Guide to Tea Shop Tea Essentials >

From selecting to steeping,
here's everything you need
to know about making the
perfect cup of tea.


All tea actually comes from the same plant, called camellia sinensis. But, different cultivars
(there are more than 2,000 tea cultivars) and various processing methods that oxidize the
leaves can transform the tea's color and flavor to create these common tea styles.


White Tea

5 Minutes


Oolong Tea

3 to 4 Minutes

Green Tea

3 Minutes

Often made with the fresh, young
shoots of the tea plant, white
teas have a subtle, delicate flavor
that can be herbaceous or
even slightly sweet.

Also called Jade teas, oolong
teas are rolled and semi-oxidized,
making them greener than
most black tea but darker than
most green teas.

Green teas are made by quickly drying
tea leaves one of two ways: either
steaming or roasting. The flavors
range from grassy to smoky.

Herbal Tea

4 to 5 Minutes

Black Tea

3 to 5 Minutes

Pu'erh Tea

5 to 7 Minutes

Though not technically a “tea,”
because they’re not made with
leaves from cameillia sinesis, herbal
tisanes such as peppermint and
chamomile are well known brews.

The most common style of tea in the
West, black tea leaves are used to
make classic tea blends, such as
Earl Grey, or enjoyed on their own.

Tea leaves that are dried
and then aged for months or even
years, making teas incredibly
sought-after and valuable.

Guide to Tea Learn More >

A Tea Tradition

Hundreds of years of tea
history at Fortnum & Mason.



There are no hard-and-fast rules for making and enjoying tea,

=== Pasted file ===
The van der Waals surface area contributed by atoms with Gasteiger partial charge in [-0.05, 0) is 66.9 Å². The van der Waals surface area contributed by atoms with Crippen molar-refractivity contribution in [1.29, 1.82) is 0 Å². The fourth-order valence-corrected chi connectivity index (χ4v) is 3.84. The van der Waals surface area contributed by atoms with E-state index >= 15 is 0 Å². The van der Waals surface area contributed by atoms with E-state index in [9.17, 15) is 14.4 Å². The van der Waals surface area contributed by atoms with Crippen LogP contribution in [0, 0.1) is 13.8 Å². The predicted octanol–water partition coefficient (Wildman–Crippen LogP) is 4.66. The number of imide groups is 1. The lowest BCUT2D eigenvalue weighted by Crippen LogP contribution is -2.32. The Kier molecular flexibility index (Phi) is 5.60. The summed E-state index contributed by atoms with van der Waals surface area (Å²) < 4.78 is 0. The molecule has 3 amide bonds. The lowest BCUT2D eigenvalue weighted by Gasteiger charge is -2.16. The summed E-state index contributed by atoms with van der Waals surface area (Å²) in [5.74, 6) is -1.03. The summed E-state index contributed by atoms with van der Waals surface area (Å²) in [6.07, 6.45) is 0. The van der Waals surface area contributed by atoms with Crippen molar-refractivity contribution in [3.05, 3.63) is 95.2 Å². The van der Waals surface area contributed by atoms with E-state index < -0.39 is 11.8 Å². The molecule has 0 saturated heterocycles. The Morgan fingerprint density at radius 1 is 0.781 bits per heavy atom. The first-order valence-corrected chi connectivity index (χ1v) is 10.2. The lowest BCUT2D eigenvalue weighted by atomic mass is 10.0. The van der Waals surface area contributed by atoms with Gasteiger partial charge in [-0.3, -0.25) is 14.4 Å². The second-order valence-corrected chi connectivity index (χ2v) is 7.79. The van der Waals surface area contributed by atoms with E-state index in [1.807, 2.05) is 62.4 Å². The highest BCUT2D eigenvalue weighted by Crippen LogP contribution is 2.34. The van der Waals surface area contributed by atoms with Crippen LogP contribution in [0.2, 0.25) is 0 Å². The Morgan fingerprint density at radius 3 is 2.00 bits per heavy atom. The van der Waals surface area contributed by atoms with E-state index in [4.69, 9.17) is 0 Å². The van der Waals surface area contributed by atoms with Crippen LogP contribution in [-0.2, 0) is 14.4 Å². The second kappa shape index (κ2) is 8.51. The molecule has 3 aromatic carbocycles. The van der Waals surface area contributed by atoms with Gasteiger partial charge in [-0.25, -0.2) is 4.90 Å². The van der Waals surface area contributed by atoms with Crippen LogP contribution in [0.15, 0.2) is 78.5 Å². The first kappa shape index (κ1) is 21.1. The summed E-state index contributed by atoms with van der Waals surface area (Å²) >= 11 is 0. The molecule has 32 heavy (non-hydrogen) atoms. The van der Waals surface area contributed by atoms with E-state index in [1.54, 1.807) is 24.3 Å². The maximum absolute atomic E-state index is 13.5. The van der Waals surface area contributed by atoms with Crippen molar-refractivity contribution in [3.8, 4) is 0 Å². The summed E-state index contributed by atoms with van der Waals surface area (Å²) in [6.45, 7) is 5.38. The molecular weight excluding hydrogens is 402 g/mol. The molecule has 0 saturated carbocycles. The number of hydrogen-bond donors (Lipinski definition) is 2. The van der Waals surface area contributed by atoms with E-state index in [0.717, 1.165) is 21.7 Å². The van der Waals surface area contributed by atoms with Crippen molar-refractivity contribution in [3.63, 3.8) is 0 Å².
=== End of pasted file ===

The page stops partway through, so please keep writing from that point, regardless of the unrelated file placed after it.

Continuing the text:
but these tips can help ensure you get the best brew possible every single time. 

Rinse tea leaves by
pouring hot water over
the leaves or tea bag,
then quickly straining.
This will clean and
soften the leaves so
they can release their
full aromas when

Most people use too
much tea when brewing
a single mug. For most
teas, a teaspoon (about
2.5 grams) is enough to
brew an 8-ounce mug.

When steeping, use a
teapot with a lid or cover
your mug with a saucer.
This keeps water
temperature the same
level throughout,
ensuring an even brew.

Experiment with making
cold-steeped tea from
your favorite teas:
Combine tea and
room-temperature water
and let steep in the
refrigerator for 8 hours.
Strain and serve chilled
for smooth, flavorful
iced tea.

How to brew the best tea


The Tea

Whether you brew with loose leaf
or tea bags, look for organic teas
that contain whole leaves that
aren’t crushed into dust.
Whole leaves stay fresher for
longer, making them your
best bet for flavor.

Water Temperature

Whatever you do, don’t pour
boiling water on tea, which can
scald the leaves and strip away
some of the flavor. Black teas
brew with just-boiled water (about
190 to 200 degrees) while green
teas fare best with slightly cooler
water; around 180 degrees.

The Time

Brew times vary by styles, so
check the label to be sure you’re
brewing it for the correct amount
of time. Some teas at risk of
over-steeping or under-steeping,
so watch the clock to be sure you
get the best flavor.